Our results correspond well to lithospheric thickness that we calculated from diamond-bearing xenolith pressure-temperature (PT) estimates (Figs. 1 and 3E). Our SS Moho results provided a crustal thickness, and we calculated lithospheric thickness from diamond-bearing xenoliths assuming a crustal density of 2600 kg/m3 and a mantle density of 3330 kg/m3. We used the highest reported pressure in continental interiors where there are multiple analyses of diamond-bearing xenoliths. We assumed that continental lithospheric diamonds are not stable at greater depths than the highest reported pressure. Our estimates of lithospheric thicknesses from diamond-bearing xenoliths range from 130 to 190 km (Fig. 3E and table S3); these values correlate with the depth extent of the lithosphere from diamond thermobarometry (correlation coefficient of 0.93) (19) (Fig. 3E). Our SS results are shallower than those from diamonds by ~15 km (Fig. 3E). This is much smaller than the previously large discrepancy in which the geophysical lithosphere was up to hundreds of kilometers deeper than the geochemical lithosphere. If this small difference between our seismic discontinuity depths and diamond origin depths is robust, it could reflect a subtle difference in sensitivity between the seismic wave speeds and diamond stability to the underlying mechanism (Fig. 3E). The good overall correlation between the seismic discontinuity and the depth extent of the diamonds suggests that our result beneath the continents corresponds to the chemical depth extent of the tectonic plate.

The discontinuity at 130 to 190 km depth is not defined by temperature or anisotropy alone. The sharpness of the discontinuity (<30 km depth) is inconsistent with thermal gradients between the lithosphere and asthenosphere in geodynamic models, which generally occur over >70 km depth (31). Anisotropy does not likely define our observation on its own. A change in azimuthal anisotropy would be accompanied by a change in polarity with back-azimuth (32), which was not observed. An increase in radial anisotropy with depth is also not a likely explanation, because recent surface wave models beneath the continents suggest radial anisotropy (VSH > VSV) decreases in magnitude with depth at 130 to 190 km beneath the continents (10).

Nor is the discontinuity at 130 to 190 km defined by composition alone. Xenolith compositions suggest that the continents are depleted at shallow depths and more fertile at greater depths. However, our velocity drop is also too large to be explained by typical continental bulk compositional depletion, which can only explain up to ~1% velocity contrast (33). The deep continental mantle may be enriched in volatiles, and it has been suggested that this could lower seismic velocity substantially by enhancing the effect of elastically accommodated grain boundary sliding. However, the predicted depths for this effect (~60 to 150 km) are shallower than our discontinuity at up to 190 km depth (34).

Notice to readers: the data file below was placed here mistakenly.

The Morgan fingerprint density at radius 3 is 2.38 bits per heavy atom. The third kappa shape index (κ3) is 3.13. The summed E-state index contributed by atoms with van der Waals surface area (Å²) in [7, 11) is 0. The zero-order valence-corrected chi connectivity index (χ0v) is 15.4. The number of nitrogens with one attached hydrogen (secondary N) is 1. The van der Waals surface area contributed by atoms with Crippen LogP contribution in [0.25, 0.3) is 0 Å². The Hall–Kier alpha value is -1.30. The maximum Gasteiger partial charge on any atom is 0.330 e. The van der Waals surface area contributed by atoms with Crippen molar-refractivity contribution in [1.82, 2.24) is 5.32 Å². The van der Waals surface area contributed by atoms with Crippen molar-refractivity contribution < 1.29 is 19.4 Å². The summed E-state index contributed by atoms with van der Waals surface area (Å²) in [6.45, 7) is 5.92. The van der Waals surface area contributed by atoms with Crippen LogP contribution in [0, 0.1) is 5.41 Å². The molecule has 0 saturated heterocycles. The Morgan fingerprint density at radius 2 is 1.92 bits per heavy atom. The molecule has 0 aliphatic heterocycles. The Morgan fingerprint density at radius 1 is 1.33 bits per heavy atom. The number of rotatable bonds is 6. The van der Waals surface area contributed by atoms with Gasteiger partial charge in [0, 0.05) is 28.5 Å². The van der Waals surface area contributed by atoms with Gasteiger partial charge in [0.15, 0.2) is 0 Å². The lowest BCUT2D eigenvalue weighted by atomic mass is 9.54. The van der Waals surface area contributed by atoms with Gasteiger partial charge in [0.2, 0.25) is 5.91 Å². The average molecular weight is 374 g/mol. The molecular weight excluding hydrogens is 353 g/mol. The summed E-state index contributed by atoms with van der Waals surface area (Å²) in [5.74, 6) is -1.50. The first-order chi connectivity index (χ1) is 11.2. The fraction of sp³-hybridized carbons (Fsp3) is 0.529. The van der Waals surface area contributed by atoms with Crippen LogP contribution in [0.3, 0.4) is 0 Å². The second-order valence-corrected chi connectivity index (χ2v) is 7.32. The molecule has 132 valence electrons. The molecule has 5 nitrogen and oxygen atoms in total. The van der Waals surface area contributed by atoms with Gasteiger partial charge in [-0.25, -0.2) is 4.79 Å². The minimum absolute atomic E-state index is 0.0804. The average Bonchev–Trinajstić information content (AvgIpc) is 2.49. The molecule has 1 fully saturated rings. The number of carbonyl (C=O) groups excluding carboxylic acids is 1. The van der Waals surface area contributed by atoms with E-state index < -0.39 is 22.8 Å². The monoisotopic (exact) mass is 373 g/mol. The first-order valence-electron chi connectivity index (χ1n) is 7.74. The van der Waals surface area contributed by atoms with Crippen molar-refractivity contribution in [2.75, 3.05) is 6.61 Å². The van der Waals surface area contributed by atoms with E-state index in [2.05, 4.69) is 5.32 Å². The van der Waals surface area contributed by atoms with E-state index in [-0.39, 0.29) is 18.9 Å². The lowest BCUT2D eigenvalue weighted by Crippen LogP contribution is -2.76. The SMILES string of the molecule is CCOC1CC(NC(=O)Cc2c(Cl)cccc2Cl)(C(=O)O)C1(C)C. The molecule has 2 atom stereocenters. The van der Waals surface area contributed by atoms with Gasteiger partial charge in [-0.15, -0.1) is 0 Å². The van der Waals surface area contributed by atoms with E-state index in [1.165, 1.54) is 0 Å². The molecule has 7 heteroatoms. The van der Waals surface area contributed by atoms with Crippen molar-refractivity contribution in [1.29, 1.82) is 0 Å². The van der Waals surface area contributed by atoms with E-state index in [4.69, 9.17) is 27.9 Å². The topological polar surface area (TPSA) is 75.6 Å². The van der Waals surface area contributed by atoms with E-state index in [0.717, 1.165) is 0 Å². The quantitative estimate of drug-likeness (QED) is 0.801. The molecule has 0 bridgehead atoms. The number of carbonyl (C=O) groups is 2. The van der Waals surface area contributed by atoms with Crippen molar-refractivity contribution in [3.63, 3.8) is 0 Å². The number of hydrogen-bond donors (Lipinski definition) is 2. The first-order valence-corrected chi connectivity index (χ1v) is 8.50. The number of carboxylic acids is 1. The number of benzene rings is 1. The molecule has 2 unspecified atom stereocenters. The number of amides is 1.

Another possible mechanism to explain strong, sharp seismic velocity gradients is a transition from a melt-free shallow layer to a deeper layer containing a small degree of partial melt. To investigate the melt hypothesis, we compared the carbonate-silicate solidus (35) to collated PT estimates for xenoliths with textural information (table S3). We examined three regions: the Slave province, South Africa, and Siberia. Textural information provides an indication of mantle deformation. Coarse-grained samples are interpreted as being within the continental lithosphere, whereas the deformed xenoliths are generally believed to have been affected by eruptions that brought them to the surface and related processes (36). These deeper samples indicate high adiabatic eruption temperatures and show evidence of multiple events of metasomatism, which produced enrichment in incompatible trace elements, volatiles, and SiO2 (6, 37). Geothermobarometry of coarse-grained samples indicates a geotherm consistent with steady-state conductive cooling down to depths of 150 to 200 km. Our discontinuity depths lie at the intersection of the conductive geotherm and the carbonate-silicate solidus (Fig. 4), where the mantle is likely metasomatized (6, 37). The presence of metasomatism and enrichment in volatiles would cause the mantle to be partially melted at greater depths.

Fig. 4 SS LAB depths lie at the intersection of the conductive geotherm and the carbonate-silicate solidus.

Depth-temperature relations for xenoliths from NA, SAF, and SIB (table S3). Continental conductive geotherms (dashed gray lines) were calculated after (4). Geotherms terminate in a mantle adiabat from 1200° to 1300°C (shaded gray region). The graphite (G)–diamond (D) equilibrium (solid black line) is from (41). The carbonate-silicate solidus (solid red line) is from (35). SS LAB results are indicated by dashed green lines, with the deeper SIB estimate shown as a dashed magenta line (16).

If small degrees of carbonated silicate melts are present today beneath the continents, this could explain the seismic discontinuity at 130 to 190 km and also define the base of the continental lithosphere. Melt has a strong effect on shear velocity, with 1% partial melt reducing velocity by 7.9% (38), consistent with our observations. The presence of partial melt would also enhance mantle deformation, effectively lowering mantle viscosity (39, 40). The reduced viscosity would likely enhance convection, raising temperature and affecting the stability of diamonds. Overall, our result suggests a unified petrological and seismic continental thickness and a tectonic plate defined by partial melt.

Supplementary Materials

Materials and Methods

Figs. S1 to S7

Tables S1 to S3

References (4272)

References and Notes

  1. See supplementary materials.
  2. We use a Pearson correlation coefficient to describe the linear dependence between our results and those from previous studies.
  3. Acknowledgments: We thank H. Grutter for providing data sources from his extended abstract from the 8th International Kimberlite Conference, T. Gernon and M. De Wit for their comments on an earlier version of the manuscript, and the anonymous reviewers for their insightful comments. The seismic data used in this study are available at the Incorporated Research Institutions for Seismology (IRIS) data management center ( and were downloaded using the Standing Order for Data (SOD) package ( Supported by Natural Environment Research Council grant NE/M003507/1 and European Research Council grant GA 638665.